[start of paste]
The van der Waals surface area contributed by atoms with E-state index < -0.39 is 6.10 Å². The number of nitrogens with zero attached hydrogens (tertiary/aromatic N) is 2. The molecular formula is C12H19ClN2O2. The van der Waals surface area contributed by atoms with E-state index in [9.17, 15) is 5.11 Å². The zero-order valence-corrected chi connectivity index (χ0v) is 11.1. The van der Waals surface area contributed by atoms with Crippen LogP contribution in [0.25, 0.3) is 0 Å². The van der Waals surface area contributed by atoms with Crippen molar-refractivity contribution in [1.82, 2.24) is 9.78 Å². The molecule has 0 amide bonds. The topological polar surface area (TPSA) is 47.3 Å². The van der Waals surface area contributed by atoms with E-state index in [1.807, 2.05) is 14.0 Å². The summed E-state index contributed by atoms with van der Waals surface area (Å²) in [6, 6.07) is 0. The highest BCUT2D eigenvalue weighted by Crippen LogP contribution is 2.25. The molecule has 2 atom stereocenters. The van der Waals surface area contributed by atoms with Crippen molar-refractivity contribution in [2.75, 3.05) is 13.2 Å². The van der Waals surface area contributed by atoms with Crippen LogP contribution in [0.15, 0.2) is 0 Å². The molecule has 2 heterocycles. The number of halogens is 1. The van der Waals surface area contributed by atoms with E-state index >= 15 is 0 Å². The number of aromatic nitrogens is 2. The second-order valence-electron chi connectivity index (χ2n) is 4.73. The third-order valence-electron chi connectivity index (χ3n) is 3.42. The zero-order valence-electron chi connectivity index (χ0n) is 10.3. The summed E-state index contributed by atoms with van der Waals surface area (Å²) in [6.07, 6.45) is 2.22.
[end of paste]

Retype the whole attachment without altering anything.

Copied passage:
The van der Waals surface area contributed by atoms with E-state index < -0.39 is 6.10 Å². The number of nitrogens with zero attached hydrogens (tertiary/aromatic N) is 2. The molecular formula is C12H19ClN2O2. The van der Waals surface area contributed by atoms with E-state index in [9.17, 15) is 5.11 Å². The zero-order valence-corrected chi connectivity index (χ0v) is 11.1. The van der Waals surface area contributed by atoms with Crippen LogP contribution in [0.25, 0.3) is 0 Å². The van der Waals surface area contributed by atoms with Crippen molar-refractivity contribution in [1.82, 2.24) is 9.78 Å². The molecule has 0 amide bonds. The topological polar surface area (TPSA) is 47.3 Å². The van der Waals surface area contributed by atoms with E-state index in [1.807, 2.05) is 14.0 Å². The summed E-state index contributed by atoms with van der Waals surface area (Å²) in [6, 6.07) is 0. The highest BCUT2D eigenvalue weighted by Crippen LogP contribution is 2.25. The molecule has 2 atom stereocenters. The van der Waals surface area contributed by atoms with Crippen molar-refractivity contribution in [2.75, 3.05) is 13.2 Å². The van der Waals surface area contributed by atoms with Crippen LogP contribution in [0.15, 0.2) is 0 Å². The molecule has 2 heterocycles. The number of halogens is 1. The van der Waals surface area contributed by atoms with E-state index >= 15 is 0 Å². The number of aromatic nitrogens is 2. The second-order valence-electron chi connectivity index (χ2n) is 4.73. The third-order valence-electron chi connectivity index (χ3n) is 3.42. The zero-order valence-electron chi connectivity index (χ0n) is 10.3. The summed E-state index contributed by atoms with van der Waals surface area (Å²) in [6.07, 6.45) is 2.22.